“I hope the humor in Jojo Rabbit helps engage a new generation,” says the film’s director Taika Waititi. “It’s important to keep finding new and inventive ways of telling the horrific story of World War II again and again for new generations, so that our children can listen, learn, and move forward, unified into the future.”
Discussing his work with Steve Hullfish, Jojo Rabbit editor Tom Eagles explains, “Every scene that I was cutting I was always aware of trying to get that tonal balance right. So we had a lot of material. We definitely had the material to make a purely comedic film all the way through to the end, but on a structural level we found that we wanted to kind of transition at a certain point in the film from comedy into drama. But we never wanted to lose either of those elements. So it was always a question of keeping all the balls in the air. So it was important to me that we had signposts early on.”
“For me, as much as we’ve talked about it, I don’t see such a huge gulf between comedy and drama,” Eagles continues. “Comedy is just a great tool. It opens a door and if you can get people to laugh you loosen them up and they can look at things that they might not want to look at. They can think about things differently, which is quite important when you’re trying to persuade people to empathize with a Nazi — a little Nazi.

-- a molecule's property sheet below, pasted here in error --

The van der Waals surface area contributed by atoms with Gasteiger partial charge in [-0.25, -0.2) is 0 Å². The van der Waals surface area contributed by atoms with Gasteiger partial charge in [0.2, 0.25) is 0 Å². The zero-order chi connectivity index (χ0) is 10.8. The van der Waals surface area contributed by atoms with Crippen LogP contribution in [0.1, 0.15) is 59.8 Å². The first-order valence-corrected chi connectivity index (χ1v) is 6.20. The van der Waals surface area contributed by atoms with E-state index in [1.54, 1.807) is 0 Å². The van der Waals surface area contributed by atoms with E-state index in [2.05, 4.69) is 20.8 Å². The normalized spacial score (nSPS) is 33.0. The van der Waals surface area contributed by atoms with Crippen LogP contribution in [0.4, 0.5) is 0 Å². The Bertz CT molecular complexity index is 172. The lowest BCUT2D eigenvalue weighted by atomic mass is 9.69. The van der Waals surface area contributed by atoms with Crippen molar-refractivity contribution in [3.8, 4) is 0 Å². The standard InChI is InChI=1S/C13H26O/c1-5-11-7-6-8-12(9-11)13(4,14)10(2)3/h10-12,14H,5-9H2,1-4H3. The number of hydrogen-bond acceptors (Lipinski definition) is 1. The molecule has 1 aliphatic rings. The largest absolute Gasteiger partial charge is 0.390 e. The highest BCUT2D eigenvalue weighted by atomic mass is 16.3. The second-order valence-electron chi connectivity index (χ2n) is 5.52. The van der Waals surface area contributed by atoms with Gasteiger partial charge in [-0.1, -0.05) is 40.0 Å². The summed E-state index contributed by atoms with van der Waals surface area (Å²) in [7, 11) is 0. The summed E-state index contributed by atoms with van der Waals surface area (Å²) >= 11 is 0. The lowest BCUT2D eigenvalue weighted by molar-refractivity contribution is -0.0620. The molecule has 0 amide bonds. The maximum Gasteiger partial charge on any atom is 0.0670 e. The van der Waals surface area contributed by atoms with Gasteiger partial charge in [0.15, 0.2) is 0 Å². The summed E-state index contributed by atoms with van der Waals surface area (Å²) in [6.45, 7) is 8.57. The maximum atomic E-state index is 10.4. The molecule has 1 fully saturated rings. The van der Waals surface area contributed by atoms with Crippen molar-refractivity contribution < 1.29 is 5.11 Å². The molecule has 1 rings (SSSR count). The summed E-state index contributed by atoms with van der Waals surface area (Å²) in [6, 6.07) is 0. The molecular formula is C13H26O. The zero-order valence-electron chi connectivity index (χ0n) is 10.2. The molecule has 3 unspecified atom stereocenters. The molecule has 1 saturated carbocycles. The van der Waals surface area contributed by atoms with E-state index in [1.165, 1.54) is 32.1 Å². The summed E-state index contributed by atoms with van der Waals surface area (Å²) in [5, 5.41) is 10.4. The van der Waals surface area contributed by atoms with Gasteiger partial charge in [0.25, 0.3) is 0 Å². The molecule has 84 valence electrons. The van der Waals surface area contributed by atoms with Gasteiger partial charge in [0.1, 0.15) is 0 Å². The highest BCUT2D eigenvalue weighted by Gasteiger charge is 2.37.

“So for me, I don’t even think of them as different genres, Eagles concludes. It’s all part of the same thing and good humor should also have all the same elements of storytelling and emotion built into it. The humor that I love is stuff that makes you feel something and that you can relate to.” To read the full interview, click here or listen below.
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